That said, I'll aim my comments at this reissue. In a nutshell, Fripp does the same thing here that he's done before, producing the same infuriating results: he tampers with the original artifact to reflect his present attitude towards it, instead of just reissuing the recording as first released. I find it as frustrating now as I did when he remixed Exposure in 1985, just the same as with individual discs within the various generations of Crimson reissues, whether earlier, like Islands and Larks' Tongues (where tiny changes produced annoying results) or more recent, like Discipline and Three Of A Perfect Pair (with bonus tracks that marred the spirit of the record in the first case and radically improved it in the second).
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35 of 37 people found the following review helpful By drefractor on December 8, 2006
Format: Audio CD Verified Purchase
What a great compilation! I had read some complaints about the earlier '83 release being remixed and have stuck with the vinyl until now. These discs have the best of all worlds:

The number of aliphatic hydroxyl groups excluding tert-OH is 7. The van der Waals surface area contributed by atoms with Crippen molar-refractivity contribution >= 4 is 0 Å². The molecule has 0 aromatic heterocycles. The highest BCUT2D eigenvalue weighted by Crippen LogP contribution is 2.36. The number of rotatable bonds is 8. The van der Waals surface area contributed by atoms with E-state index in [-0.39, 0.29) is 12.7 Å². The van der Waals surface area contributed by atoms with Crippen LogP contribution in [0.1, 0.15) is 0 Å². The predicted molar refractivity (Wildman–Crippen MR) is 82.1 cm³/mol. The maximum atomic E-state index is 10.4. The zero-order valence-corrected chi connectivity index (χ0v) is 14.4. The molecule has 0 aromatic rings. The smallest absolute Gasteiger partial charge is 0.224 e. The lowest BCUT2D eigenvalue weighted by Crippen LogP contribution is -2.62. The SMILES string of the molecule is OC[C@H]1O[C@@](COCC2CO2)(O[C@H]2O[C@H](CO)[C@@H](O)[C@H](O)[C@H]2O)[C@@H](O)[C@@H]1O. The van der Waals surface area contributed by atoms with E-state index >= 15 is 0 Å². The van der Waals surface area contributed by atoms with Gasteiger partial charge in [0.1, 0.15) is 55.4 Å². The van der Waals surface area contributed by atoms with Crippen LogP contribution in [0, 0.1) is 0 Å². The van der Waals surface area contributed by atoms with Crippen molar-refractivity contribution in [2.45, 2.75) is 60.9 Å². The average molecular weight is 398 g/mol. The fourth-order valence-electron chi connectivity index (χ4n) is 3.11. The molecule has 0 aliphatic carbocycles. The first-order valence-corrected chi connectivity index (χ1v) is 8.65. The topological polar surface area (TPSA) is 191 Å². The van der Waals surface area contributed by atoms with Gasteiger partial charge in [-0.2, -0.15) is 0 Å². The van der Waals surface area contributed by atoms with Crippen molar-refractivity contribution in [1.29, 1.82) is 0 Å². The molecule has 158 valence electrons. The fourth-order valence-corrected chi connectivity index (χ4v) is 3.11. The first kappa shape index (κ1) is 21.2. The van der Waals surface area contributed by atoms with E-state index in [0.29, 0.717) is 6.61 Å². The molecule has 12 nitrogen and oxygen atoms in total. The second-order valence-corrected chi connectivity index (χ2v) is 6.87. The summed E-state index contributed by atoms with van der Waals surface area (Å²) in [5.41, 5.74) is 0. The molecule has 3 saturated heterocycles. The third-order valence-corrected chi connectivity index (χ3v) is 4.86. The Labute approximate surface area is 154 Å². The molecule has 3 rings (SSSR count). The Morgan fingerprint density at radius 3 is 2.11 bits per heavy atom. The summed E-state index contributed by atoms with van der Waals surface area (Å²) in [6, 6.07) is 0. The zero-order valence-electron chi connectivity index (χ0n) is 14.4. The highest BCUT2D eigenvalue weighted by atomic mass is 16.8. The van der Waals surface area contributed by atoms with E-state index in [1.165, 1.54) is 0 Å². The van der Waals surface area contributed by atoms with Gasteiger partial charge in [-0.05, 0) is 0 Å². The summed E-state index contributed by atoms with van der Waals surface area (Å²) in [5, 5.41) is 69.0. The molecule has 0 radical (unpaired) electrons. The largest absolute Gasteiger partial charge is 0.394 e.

'79 original tapes brightened up a bit, but interestingly, not as sonically open as the '83 remix
'83 remix version, which has some negatively noticable differences from the '79 edition:
- "Exposure" remix mutes the rythm section and excises Terry Roche's exclaimation "Hah!" from the end of the song. I guess Robert didn't like the implied triumph over Suffering : )
- "Chicago" has a slightly different vocal take and (again) muted rythm
- "Breathless" alters the Frippertronics and (noticing a trend?) mutes the rythm section. I know RF has long running battles with Rythm musicians, but in these cases I found that less was not more.

All in all, only a few of the songs were "improved" enough for me to prefer the clearer sound of the '83 remix. Beautiful songs that begged for little improvement: "Mary" with a slightly different vocal ending and "Northstar" are stellar and the umpteenth version of Gabriel's "Here Comes the Flood" has some of the Frippertronics replaced by a flute and is the best version of the song I've heard.

The 3rd component of this Exposure release is the inclusion of Daryl Hall's original vocals on several songs and a couple of other unmemorable alternate vocal takes by other artists. Hall's take on the song "Exposure" pales in comparison to the looped vocals of the Roche who must have had to have had vocal chord surgery afterwards, and while very good, his version of "Mary" is not quite up to Roche's version.